McCallum said in the case of Metcalfe, “as long as we did a very thorough investigation of it, and did an interview and he was forthright with what happened in that interview, the people doing the interview were satisfied that he was forthright and that they were also satisfied that he could bring a tremendous amount of experience and would be an extremely good person for our police service, then I fully support the hiring of him, I don’t have any conflict, and that’s where I stand on that particular one.”



tom.zytaruk@surreynowleader.com

Like us on Facebook Follow us on Instagram  and follow Tom on Twitter

City of Surreyimpaired drivingsurrey rcmp

Get local stories you won't find anywhere else right to your inbox.
Sign up here

Comments are closed

Just Posted

Eternity Medical Equipment’s ECAN95 masks have received Health Canada approval and CSA certification. (Eternity Medical Equipment photo)
South Surrey N-95 equivalent manufacturer launches mask recycling program

Eternity Medical Equipment partners with Ontario-based LifeCycle Revive

Surrey Fire Service at a garage fire in the 14400-block of 82A Ave on March 22, 2021. (Photo: Shane MacKichan)
‘Perfect storm’ of variants, increasing COVID cases are concerning for Surrey fire chief

Between police and fire, Larry Thomas said there are 8 confirmed cases, 18 others isolating

Signage on a South Surrey sidewalk reminds pedestrians to respect social-distancing guidelines. (Photo: Tracy Holmes)
Surrey records 4,400 COVID-19 cases in March

New cases almost doubled between February, March

President of the West Coast Fine Arts Show, Brian Croft, said pandemic restrictions necessitated a shift to an entirely online event this year, running until April 30. (File photo)
The West Fine Art Show shifts to an online-only event amid tighter health orders

Website version retains the flavour of the annual live exhibition

B.C. Health Minister Adrian Dix and Premier John Horgan describe vaccine rollout at the legislature, March 29, 2021. (B.C. government)
1,262 more COVID-19 infections in B.C. Friday, 9,574 active cases

Province’s mass vaccination reaches one million people

People walk past the Olympic rings in Whistler, B.C., Friday, May 15, 2020. Whistler which is a travel destination for tourists around the world is seeing the effects of travel bans due to COVID-19. THE CANADIAN PRESS/Jonathan Hayward
Adults living, working in Whistler, B.C., eligible for COVID-19 vaccine on Monday

The move comes as the province deals with a rush of COVID-19 and variant cases in the community

RCMP crest. (Black Press Media files)
UPDATE: RCMP investigating after child, 6, dies at motel in Duncan, B.C.

The BC Coroners Service is conducting its own investigation into the circumstances around the child’s death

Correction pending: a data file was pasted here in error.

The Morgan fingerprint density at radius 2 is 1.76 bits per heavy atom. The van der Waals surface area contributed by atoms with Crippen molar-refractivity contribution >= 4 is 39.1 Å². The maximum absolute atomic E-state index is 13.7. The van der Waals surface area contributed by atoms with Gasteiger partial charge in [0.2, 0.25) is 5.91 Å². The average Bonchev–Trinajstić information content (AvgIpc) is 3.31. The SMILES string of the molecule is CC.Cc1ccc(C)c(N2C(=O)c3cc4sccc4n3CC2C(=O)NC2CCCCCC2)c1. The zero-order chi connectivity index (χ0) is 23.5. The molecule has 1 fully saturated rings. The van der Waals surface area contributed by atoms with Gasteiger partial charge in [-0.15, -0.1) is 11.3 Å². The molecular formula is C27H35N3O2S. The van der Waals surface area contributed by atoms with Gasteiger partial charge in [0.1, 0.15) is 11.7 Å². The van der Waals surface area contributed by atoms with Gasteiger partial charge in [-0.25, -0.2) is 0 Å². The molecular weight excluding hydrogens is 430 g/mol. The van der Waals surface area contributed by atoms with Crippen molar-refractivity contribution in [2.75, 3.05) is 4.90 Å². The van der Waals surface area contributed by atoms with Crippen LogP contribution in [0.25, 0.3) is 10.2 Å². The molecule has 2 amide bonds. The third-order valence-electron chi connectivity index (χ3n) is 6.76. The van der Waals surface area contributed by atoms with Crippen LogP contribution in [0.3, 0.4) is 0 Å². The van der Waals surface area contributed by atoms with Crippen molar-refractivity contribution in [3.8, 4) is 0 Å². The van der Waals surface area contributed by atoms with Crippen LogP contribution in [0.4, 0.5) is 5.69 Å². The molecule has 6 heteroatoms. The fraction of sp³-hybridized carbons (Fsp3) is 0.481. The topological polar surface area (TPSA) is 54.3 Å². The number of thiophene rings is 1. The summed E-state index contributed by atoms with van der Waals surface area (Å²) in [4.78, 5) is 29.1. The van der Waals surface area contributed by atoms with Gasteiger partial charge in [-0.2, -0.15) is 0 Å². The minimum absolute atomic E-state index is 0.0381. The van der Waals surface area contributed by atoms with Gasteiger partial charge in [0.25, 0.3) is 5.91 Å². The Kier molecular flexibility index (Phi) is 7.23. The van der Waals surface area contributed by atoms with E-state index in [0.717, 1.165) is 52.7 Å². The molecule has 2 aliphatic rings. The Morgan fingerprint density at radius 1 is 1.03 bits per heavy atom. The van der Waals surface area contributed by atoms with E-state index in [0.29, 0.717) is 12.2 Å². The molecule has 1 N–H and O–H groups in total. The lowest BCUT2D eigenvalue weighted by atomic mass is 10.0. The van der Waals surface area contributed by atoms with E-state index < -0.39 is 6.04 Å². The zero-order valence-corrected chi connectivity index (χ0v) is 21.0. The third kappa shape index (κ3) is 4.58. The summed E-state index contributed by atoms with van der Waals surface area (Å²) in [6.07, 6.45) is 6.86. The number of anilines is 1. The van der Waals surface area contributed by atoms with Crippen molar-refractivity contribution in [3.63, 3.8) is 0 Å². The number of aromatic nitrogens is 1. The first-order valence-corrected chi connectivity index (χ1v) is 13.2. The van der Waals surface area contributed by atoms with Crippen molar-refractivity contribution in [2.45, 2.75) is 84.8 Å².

Cannabis bought in British Columbia (Ashley Wadhwani/Black Press Media)
Is it time to start thinking about greener ways to package cannabis?

Packaging suppliers are still figuring eco-friendly and affordable packaging options that fit the mandates of Cannabis Regulations

RCMP display some of the fish seized from three suspects who pleaded guilty to violating the Fisheries Act in 2019, in this undated handout photo. THE CANADIAN PRESS/HO - RCMP
3 banned from fishing, holding licences after overfishing violations near Vancouver Island

Mounties seized the group’s 30-foot fishing vessel and all equipment on board at the time

B.C. Premier John Horgan responds to questions during a postelection news conference in Vancouver, on Sunday, October 25, 2020. British Columbia’s opposition Liberals and Greens acknowledge the COVID-19 pandemic has presented huge challenges for Horgan’s government, but they say Monday’s throne speech must outline a coherent plan for the province’s economic, health, social and environmental future. THE CANADIAN PRESS/Darryl Dyck
Horgan’s NDP to bring in throne speech in B.C., Opposition wants coherent plan

Farnworth said the budget will include details of government investment in communities and infrastructure

FILE - An arena worker removes the net from the ice after the Vancouver Canucks and Calgary Flames NHL hockey game was postponed due to a positive COVID-19 test result, in Vancouver, British Columbia, in this Wednesday, March 31, 2021, file photo. As vaccinations ramp up past a pace of 3 million a day in the U.S, the NHL is in a tougher spot than the other three major North American professional sports leagues because seven of 31 teams are based on Canada. (Darryl Dyck/The Canadian Press via AP, File)
Vancouver Canucks scheduled to practice Sunday, resume games April 16 after COVID outbreak

Canucks outbreak delayed the team’s season by eight games

Two-year-old Ivy McLeod, seen here on April 9, 2021 with four-year-old sister Elena and mom Vanessa, was born with limb differences. The family, including husband/dad Sean McLeod, is looking for a family puppy that also has a limb difference. (Jenna Hauck/ Chilliwack Progress)
B.C. family looking for puppy with limb difference, just like 2-year-old Ivy

Ivy McLeod born as bilateral amputee, now her family wants to find ‘companion’ puppy for her

Most Read